Scalia’s Legacy Secure in Gorsuch

Scalia’s Legacy Secure in Gorsuch

February 14, 2017

One year ago the Supreme Court lost its most senior and arguably most influential justice with the death of Antonin Scalia.  With the court split ideologically (four conservatives, four liberals and one swing vote), Scalia’s death had the potential to fundamentally shift the court in a liberal direction when President Obama nominated Merrick Garland.  Wielding the so-called “Biden rule”, Senate Majority Leader McConnell argued that no Supreme Court nominee should be considered so close to an election and that the voters should decide the future of the Supreme Court.


The voters were clear in their decision about the Supreme Court.  Exit polls showed that of the 21% of voters who said the issue most important to their vote was the Supreme Court vacancy, 57% voted for Trump.  This was not lost on the President.  When unveiling Neil Gorsuch’s nomination, President Trump reminded the nation of his promise to select someone who would interpret laws “as written” and vowed “I am a man of my word.”  The President knows for many voters his future electoral prospects hang on getting this decision right.


Based on what we know, this was clearly the right decision. Unlike some of the stealth nominees of the past (former Justice Souter), Gorsuch can be comprehensively assessed from the many opinions he has written over his ten years of service on the Tenth Circuit Court of Appeals.  He has demonstrated himself to be every bit the originalist and textualist Scalia was.  Senator Mike Lee, a constitutional scholar in his own right, said in a Senate floor speech that after spending “hours upon hours” reading Gorsuch’s opinions he found every single one to be “impeccable” and that the writing was “methodical, careful, [and] studious.”  Almost gushingly he declared the decisions are “among the very best” he’s ever read.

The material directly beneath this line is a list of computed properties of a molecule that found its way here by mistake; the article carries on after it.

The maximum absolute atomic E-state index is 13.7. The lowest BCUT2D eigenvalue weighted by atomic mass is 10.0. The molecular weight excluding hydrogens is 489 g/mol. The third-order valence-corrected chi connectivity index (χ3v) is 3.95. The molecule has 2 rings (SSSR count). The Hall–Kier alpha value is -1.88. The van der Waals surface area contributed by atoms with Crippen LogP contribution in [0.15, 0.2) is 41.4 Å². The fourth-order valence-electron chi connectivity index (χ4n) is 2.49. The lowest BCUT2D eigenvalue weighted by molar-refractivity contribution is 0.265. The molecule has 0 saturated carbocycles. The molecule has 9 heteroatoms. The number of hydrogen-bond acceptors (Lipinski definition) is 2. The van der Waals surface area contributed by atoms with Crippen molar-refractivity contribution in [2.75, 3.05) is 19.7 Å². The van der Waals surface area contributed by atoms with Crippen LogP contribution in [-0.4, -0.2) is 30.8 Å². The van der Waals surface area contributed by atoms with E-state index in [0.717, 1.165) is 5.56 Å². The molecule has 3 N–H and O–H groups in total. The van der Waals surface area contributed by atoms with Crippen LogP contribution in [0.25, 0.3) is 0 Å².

Senator Ted Cruz wrote that Judge Gorsuch “mirrors Justice Scalia in that he has a proven track record of honoring the Constitution, following the text of the law, and refraining from imposing his policy preferences from the bench.”  He then added that he “couldn’t be happier with his selection.”  Senator Rand Paul called Judge Gorsuch “a worthy successor to Justice Scalia, a committed originalist” and “a strong defender of religious liberty and states’ rights.”


This praise from some of the leading Senate conservatives should give Americans assurance that Judge Gorsuch will live up to the legacy of Justice Scalia.  With ringing endorsements from The Heritage Foundation and The Federalist Society, Justice Gorsuch will be a bulwark for those who believe the Constitution should be applied as written, not contorted as desired.  In fact, one analysis cited by the Heritage Foundation found Judge Gorsuch to be second closest philosophically to Scalia out of 15 of the potential nominees from Trump’s list, behind only Judge Thomas Lee.  Heritage Foundation President Jim DeMint extolled Judge Gorsuch saying, “he has a clear record that shows he'll follow the Constitution and uphold rule of law.”


Judge Gorsuch wrote in one concurring opinion that the Constitution “isn’t some inkblot on which litigants may project their hopes and dreams…but a carefully drafted text judges are charged with applying according to its original public meaning.”  These are words that could have been easily written by Justice Scalia, a friend for whom Judge Gorsuch wept when he learned of his death.  This fidelity to the law is exactly what America needs on the highest court in the land.  Judge Gorsuch should become Justice Gorsuch as soon as possible.

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